Accurately identify the most likely etiology when patients present with a runny nose, sore throat, or earache, through history, diagnostic tests, and patient findings on examination, to enable the pharmacist to recommend effective treatment or refer the patient to an appropriate provider.
Use the knowledge of the pathophysiology, etiology, and common presentation of upper respiratory tract diseases to review prescription orders for appropriateness and to accurately educate patients about their disease and its treatment.
Use the knowledge of the pathophysiology, etiology, and common presentation of upper respiratory diseases to accurately interpret the diagnostic process to enable the pharmacist to advise providers regarding the most appropriate prescription therapy.
Common disorders of the upper respiratory tract are among the most frequent disorders dealt with by all health professionals. The runny or stuffy noses, earaches, and sore throats are universal afflictions dealt with by everyone. They may also be associated with a cough that is not the predominant symptom. Differential diagnosis of cough as the most significant symptom will be covered in more detail in the chapter 8. These symptoms can occur alone or in combination, and carefully identifying the cause can allow prompt and effective treatment or referral to definitive care.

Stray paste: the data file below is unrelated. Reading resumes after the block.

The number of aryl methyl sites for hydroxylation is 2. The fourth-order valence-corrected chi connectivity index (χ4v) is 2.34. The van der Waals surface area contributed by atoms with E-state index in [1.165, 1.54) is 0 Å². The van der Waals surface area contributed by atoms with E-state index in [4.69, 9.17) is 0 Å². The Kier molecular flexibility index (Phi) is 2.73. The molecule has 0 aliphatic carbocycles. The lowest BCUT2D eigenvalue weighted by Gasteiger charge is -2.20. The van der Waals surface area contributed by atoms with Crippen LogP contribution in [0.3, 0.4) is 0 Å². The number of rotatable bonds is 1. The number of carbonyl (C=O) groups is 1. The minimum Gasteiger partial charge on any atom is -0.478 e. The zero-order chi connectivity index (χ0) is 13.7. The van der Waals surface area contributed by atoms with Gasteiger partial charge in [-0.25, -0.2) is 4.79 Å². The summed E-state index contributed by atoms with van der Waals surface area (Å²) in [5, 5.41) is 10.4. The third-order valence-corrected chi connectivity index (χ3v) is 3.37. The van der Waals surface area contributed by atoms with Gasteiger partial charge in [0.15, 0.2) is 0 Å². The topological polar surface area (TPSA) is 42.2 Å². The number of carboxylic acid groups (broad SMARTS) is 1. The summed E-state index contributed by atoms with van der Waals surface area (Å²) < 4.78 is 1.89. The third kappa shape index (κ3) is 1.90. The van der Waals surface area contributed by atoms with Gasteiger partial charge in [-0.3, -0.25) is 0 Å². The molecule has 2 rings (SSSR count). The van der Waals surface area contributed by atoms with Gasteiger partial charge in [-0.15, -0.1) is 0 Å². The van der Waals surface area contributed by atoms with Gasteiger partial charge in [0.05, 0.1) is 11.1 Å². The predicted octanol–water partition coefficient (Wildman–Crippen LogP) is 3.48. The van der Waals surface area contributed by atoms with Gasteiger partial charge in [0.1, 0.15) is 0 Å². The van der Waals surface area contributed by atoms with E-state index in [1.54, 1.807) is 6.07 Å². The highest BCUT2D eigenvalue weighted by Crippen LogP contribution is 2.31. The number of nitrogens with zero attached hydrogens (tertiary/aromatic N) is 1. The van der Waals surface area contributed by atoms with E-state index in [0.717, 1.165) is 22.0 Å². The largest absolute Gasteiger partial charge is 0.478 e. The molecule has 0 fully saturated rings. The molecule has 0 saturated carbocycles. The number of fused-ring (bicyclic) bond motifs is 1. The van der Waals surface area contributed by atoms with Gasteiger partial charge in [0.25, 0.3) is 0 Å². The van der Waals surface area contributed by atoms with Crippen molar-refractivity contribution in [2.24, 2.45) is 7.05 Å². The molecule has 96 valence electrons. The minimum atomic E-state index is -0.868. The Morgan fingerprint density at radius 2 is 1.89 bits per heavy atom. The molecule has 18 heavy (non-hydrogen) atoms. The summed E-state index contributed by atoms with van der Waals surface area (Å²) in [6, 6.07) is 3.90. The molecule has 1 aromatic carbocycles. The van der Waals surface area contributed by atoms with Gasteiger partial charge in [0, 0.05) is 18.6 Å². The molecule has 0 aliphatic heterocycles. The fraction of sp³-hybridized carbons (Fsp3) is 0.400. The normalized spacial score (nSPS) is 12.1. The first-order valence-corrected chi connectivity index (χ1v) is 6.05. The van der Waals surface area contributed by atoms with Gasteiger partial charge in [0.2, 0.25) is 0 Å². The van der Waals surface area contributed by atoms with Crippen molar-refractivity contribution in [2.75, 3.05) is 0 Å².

Two common viral infections, allergic rhinitis, vasomotor rhinitis, and bacterial sinusitis make up the most common among the vast number of diseases that present with the chief complaint of a runny or stuffy nose. Table 7.1 provides the diagnostic schemata and comparative presentations.
||Download (.pdf) TABLE 7.1
|A. DIAGNOSTIC SCHEMATA FOR RUNNY/STUFFY NOSE |
| ||Bacterial Sinusitis |
|B. DIFFERENTIAL DIAGNOSIS OF STUFFY/RUNNY NOSE |
|SUBJECTIVE ||Cold ||Allergic Rhinitis ||Vasomotor Rhinitis ||“Flu”/Super Virus ||Bacterial Sinusitis |
|Location ||N/A ||N/A ||N/A ||N/A ||N/A |
|Onset ||“Feel cold coming on” slow onset (12 to 48 hours) symptoms that progressively worsen ||Relatively sudden onset. May be off and on ||Similar to allergic rhinitis ||Acute onset—quicker onset/progression than cold ||Cold lasts >7 days. Starts to get better or plateau, then gets worse or allergic rhinitis active in spite of antihistamines/ intranasal corticosteroids |
|Quantity ||Varies ||Usually copious ||Usually copious ||Varies ||Varies |
|Quality ||Nasal discharge that is initially clear and thin but progresses to mucoid, then to green tinged after 3 to 5 days ||Nasal discharge that is clear and watery ||Nasal discharge that is clear and watery ||Nasal discharge like cold ||Nasal discharge is purulent, opaque, foul tasting/smelling, and/or blood tinged, brown to dark yellow throughout the day |
|Setting ||September-March “others have it” ||March-September (may be year round) ||During dry, windy, dusty conditions ||September-March “others have it” ||After a cold or allergic rhinitis |
| || ||If seasonal, exposure to allergen || || || |
| || ||History of allergy || || || |
|Associated symptoms ||Minimal sneezing, feverish, cough usually worse at night, dry mild sore ...|